Home style: meals from the heart

Home style: meals from the heart

By
Fernanda de Paula, Shelley Hepworth
Contains
17 recipes
Published by
Hardie Grant Books
ISBN
9781742706801
Photographer
Stuart Scott

Brazil is a country of meat lovers and nothing goes to waste – goat’s tripe stew cooked with blood is still a hit in the North-East. Seafood is important too and there is huge variety along the coast. Grilled lobster and crab stew are popular dishes to mark special occasions. Meanwhile the wetlands of the Pantanal and the rivers of the Amazon region contain thousands of species of freshwater fish. Legendary for its giant size, the Amazon’s pirarucu has become a delicacy, and the Pantanal’s striking pintado (painted fish) has a juicy, white flesh that is perfect for soups and stews.

Although meat is always on the menu, an excellent assortment of fresh, tropical fruit and vegetables are used in side dishes and salads, making for a very balanced diet. The most prolific is cassava root, one of the basics of the cuisine that the native Indigenous people have used for centuries.

A regular day in Brazil consists of three main meals and mid-afternoon tea. Breakfast is eaten straight after waking up, and it’s common to have French bread with butter, cold meats and coffee, sometimes with a piece of fruit. Lunch is by far the most important meal of the day. Brazilians take their time to sit and eat lunch and, even in the busiest cities, the idea of a cold sandwich behind an offce desk isn’t widely accepted. Meals are usually hearty and colourful, with black beans, salad, meat and farofa reigning as part of everyday lunches across the nation. Dinners are usually smaller portions that can be eaten late in the evening, so the rich dishes presented in this chapter, like feijoada and moqueca, are mostly enjoyed at lunchtime.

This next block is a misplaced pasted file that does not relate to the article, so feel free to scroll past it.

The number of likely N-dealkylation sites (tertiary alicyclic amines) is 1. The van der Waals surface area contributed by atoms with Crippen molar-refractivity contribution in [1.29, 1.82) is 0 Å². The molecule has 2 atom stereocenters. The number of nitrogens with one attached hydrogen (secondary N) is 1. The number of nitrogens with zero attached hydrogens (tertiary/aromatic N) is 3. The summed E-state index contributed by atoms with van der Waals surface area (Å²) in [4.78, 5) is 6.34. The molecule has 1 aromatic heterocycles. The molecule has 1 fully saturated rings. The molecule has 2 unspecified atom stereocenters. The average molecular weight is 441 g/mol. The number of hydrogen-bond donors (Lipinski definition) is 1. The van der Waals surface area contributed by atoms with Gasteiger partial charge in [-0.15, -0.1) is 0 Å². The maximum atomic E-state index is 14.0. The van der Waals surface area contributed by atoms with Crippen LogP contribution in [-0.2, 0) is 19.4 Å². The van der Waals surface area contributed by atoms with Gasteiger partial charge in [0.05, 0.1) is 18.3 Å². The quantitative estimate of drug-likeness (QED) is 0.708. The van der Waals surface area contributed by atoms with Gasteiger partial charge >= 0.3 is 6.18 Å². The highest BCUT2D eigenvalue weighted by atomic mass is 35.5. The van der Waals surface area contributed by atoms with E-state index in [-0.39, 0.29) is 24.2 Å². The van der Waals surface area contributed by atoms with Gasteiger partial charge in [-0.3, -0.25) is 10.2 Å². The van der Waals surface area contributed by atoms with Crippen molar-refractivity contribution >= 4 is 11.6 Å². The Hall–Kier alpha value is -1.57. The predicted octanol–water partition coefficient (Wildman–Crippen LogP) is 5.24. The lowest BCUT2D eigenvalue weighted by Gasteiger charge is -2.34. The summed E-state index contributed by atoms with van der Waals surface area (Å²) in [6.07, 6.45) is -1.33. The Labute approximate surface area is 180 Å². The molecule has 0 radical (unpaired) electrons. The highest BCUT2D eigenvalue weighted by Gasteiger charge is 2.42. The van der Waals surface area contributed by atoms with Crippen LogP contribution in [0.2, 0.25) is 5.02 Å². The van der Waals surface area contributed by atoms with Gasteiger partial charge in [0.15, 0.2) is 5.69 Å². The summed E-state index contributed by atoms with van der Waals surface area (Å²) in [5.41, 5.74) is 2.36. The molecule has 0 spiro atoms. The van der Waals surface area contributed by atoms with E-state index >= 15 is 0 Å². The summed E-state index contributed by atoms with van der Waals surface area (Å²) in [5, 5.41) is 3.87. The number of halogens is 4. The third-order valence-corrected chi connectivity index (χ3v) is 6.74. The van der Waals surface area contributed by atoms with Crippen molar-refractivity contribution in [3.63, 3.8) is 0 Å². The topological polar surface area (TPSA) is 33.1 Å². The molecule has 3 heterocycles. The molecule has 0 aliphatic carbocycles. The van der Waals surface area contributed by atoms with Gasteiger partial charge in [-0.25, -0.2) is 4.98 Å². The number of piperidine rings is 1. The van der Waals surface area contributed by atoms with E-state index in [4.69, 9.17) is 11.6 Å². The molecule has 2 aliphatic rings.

Family is the centre of the universe for most Brazilians and you can see this in action at weekend feasts. A spread of sumptuously prepared dishes is always on offer, abundant not only in quantity, but also in variety and flavour. These lunches go on for hours – a good chance to get an update on what’s going on in life and to celebrate and reinforce the importance of family.

At the Brazilian table, there’s always plenty for sharing, regardless of the amount prepared. When guests arrive unexpectedly, what could be seen as a bit of a problem is solved by ‘adding water to the beans’, a popular saying used to illustrate that a little creative flair can stretch far. If you’re invited to join, you shouldn’t feel like an intruder or that you’re disturbing plans – Brazilians love to deal with surprises as they emerge. To make sure that you’re pleasing your hosts, don’t hold back on the compliments.

Usually an easy-going, informal bunch, Brazilians aren’t so relaxed when it comes to table manners. Food is rarely eaten by hand. It’s good practice to let the host start eating before anyone else does, and talking with food in your mouth is seriously unacceptable if you’re over the age of five.

Featured Recipes in this Chapter

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